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Moving Forward

January 4, 2018
Melinda Harm Benson

Haub School of Environment and Natural Resources’ new dean looks forward to additional degree offerings and increased capacity to serve the state.

By Micaela Myers

Wyoming is a unique place—a place where people of all perspectives appreciate the state’s open spaces and natural resources. The University of Wyoming’s Haub School of Environment and Natural Resources and Ruckelshaus Institute were designed to meet the needs of both students and the state, and the Haub School’s new dean brings a diverse background to help lead it to the next level.

Melinda Harm Benson returned to Laramie in August as a Wyoming Excellence Chair and the new dean of the Haub School. Benson was a faculty member in the University of New Mexico’s Department of Geography and Environmental Studies and holds a master’s degree from UW and a law degree from the University of Idaho.

“I have a background working with nongovernmental organizations, working in state and federal government, and then also working within higher education,” she says. “The Haub School is really ready to go to the next level in terms of its impact in research and scholarship, the services it can provide to the state and the programs it can offer the students. My task is to shepherd that move to the next level in those three areas.”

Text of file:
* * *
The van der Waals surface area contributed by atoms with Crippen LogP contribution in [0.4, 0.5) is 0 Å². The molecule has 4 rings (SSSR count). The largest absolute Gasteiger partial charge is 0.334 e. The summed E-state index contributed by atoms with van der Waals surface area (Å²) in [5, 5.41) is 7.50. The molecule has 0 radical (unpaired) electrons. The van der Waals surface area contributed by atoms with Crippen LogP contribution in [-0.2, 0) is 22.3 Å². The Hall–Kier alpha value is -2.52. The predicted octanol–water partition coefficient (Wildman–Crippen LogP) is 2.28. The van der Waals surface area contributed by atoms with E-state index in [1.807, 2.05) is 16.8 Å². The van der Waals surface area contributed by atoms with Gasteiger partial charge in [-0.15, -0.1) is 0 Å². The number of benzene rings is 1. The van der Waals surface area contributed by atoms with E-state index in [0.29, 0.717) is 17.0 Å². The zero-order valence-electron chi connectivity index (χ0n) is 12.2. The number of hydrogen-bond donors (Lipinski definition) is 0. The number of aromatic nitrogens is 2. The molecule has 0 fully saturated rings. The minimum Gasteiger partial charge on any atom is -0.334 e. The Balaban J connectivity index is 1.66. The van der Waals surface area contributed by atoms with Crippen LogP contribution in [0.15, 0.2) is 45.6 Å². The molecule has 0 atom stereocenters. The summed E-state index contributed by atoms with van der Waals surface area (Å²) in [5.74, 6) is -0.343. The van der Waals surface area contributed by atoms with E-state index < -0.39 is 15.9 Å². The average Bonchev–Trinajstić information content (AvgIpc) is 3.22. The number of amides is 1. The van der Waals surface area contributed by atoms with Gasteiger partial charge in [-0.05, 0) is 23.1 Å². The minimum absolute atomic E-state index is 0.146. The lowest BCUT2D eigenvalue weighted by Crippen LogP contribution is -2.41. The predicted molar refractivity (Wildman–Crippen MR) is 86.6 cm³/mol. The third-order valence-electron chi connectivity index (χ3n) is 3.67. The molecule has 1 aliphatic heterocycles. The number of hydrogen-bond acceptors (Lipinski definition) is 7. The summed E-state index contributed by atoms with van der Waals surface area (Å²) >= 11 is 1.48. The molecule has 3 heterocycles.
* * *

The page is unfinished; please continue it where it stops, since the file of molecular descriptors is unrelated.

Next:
One of the things Benson is most excited about is the new natural resource recreation and tourism degree option, which will be considered by the UW Board of Trustees later this academic year. A partnership with the College of Business, the degree will offer four areas of specialization: environmental stewardship, sustainability and natural resource use; human dimensions of recreation and tourism; business management; and outdoor recreation.

“This is a degree that responds directly to a call by the governor and his task force for economic diversification and the importance of tourism to the state’s economy,” Benson says. “It’s also a direct response to President Nichols’ identification of the need for these types of courses and degrees at the university.

“It will be place based, and there will be a lot of real-world experience, internships and interactions with actual providers of various types of related recreation and tourism activities,” she continues. “It’s really resonated with people across the state. We all share the desire to have a more diverse set of businesses in Wyoming. I also think we all want to make sure that the development of the recreation and tourism part of the economy is done in ways that work for people who live in Wyoming. Adding a degree helps us bring more attention to how we want to grow thoughtfully.”

Benson is also looking forward to reviewing graduate offerings at the Haub School and increasing the capacity of the Ruckelshaus Institute, which serves as a resource for the state and supports stakeholder-driven solutions to environmental challenges.

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